The levels of government in America can be confusing to anyone without a PhD in civics. How is a regular person to know whether an issue is legislated at the federal, state, or local level?
Politicians play on this ignorance. We see it in Norfolk and Hampton Roads on a regular basis. Whenever a local elected official is asked about a topic they feel cagey about, they have a super convenient way to punt: by informing the concerned citizen that Virginia is a Dillon Rule state, meaning that city or county laws may not conflict with state laws.
While it is true that Virginia is a Dillon Rule state, too often that fact is used as a cop out. No matter the issue, there are always things that can be done on the municipal level to address a societal problem, or to help find a solution. Be it LGBT protections, gender equality, voter access, or marijuana law reform, there is always more that a city can be doing to live up to its highest values. Our leaders only have to be creative enough to figure out what that more is, and be brave enough to do it.
Let’s take marijuana law reform. No, Norfolk cannot legalize marijuana. But, there is still much, much more that Norfolk can do to mitigate the negative impacts of marijuana prohibition, while also preventing youth access and ensuring Norfolk citizens have access to the safest, highest quality, and least expensive medical cannabis possible.
While state laws are written in black and white, there is an element of discretion in how the police police, how the prosecutors prosecute, and how the judges judge. A city can officially deem enforcing marijuana possession their police force’s “lowest priority,” for example. A local government can also instruct their Commonwealth’s Attorney not to prosecute simple possession. Possession is still enforced, and marijuana remains illegal, but instead a prosector handling the case in court, the arresting officer does, just as traffic violations are.
“Our local Commonwealth’s Attorney should have enough backbone to stop giving law enforcement a free pass when it comes to pulling people over in their cars or stopping them on the street for the suspicion of marijuana in cases where none is to be found,” said SW Dawson, a Norfolk attorney who ran for Commonwealth’s Attorney on a platform that highlighted marijuana reform. “These searches and seizures are illegal and foster distrust between citizens and the police. If elected prosecutors took a stand against such nonsense, our legislators in Richmond would certainly take notice.”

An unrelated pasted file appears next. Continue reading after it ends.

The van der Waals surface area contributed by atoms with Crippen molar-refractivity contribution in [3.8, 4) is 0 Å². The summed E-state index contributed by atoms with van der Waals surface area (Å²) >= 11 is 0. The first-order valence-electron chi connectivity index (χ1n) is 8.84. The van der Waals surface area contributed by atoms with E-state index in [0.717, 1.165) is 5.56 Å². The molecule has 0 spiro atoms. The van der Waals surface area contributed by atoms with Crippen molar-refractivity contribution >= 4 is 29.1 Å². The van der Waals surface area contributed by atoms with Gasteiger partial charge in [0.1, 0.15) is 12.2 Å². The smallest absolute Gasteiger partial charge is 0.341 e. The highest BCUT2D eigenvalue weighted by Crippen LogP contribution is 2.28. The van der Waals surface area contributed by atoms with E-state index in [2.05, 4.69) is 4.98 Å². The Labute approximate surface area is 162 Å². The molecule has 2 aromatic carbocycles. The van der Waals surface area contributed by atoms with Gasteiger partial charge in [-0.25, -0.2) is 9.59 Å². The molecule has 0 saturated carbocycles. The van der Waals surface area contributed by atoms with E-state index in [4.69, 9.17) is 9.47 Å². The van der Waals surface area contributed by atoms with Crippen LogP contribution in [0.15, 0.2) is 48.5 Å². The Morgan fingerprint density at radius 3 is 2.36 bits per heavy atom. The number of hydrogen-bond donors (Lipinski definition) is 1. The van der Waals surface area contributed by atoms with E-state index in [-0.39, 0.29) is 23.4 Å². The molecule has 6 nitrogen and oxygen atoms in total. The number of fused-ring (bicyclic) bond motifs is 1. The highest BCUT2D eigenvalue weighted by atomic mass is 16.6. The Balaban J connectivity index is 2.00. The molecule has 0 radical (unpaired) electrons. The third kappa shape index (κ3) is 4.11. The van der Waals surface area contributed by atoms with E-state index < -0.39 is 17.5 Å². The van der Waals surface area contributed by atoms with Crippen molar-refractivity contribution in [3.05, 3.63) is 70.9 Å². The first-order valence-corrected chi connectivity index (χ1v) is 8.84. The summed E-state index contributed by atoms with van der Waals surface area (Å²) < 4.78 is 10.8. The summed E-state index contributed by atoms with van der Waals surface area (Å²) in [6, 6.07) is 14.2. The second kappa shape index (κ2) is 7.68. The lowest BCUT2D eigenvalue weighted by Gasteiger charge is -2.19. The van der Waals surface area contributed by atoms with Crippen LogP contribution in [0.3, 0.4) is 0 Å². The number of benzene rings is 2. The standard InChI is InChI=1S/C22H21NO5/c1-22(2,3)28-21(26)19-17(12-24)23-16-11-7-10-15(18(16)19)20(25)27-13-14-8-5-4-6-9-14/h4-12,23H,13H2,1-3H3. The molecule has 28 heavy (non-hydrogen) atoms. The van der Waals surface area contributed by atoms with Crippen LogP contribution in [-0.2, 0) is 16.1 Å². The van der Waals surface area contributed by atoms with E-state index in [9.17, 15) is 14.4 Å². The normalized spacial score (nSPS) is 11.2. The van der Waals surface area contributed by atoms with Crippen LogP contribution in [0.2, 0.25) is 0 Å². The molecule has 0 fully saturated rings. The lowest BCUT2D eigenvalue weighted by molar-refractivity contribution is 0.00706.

There is a trend across America of cities stepping up.
“More and more local leaders recognize that maintaining marijuana criminalization is a waste of limited resources and deepens distrust between the community and law enforcement, said Justin Strekal, political director for the National Organization for the Reform of Marijuana Laws (NORML).“
Let me repeat that last bit for the congregation in the back: marijuana criminalization deepens distrust between the community and law enforcement.
This is a fact, albeit an uncomfortable one for a lot of folks to reconcile. But it is a fact we must reconcile, because marijuana reform is a civil rights issue, and it is a Black Lives Matters issue, in a time where we have to be taking tangible, systemic steps forward.
Marijuana arrests are actually on the rise in Virginia — up 20% — at a time when the country is clearly headed in the opposite direction. And while marijuana use is equal amongst races, black Virginians, despite making up only 20% of the state’s population, are arrested and incarcerated for possession at much higher rates than their white counterparts. This is a call to action.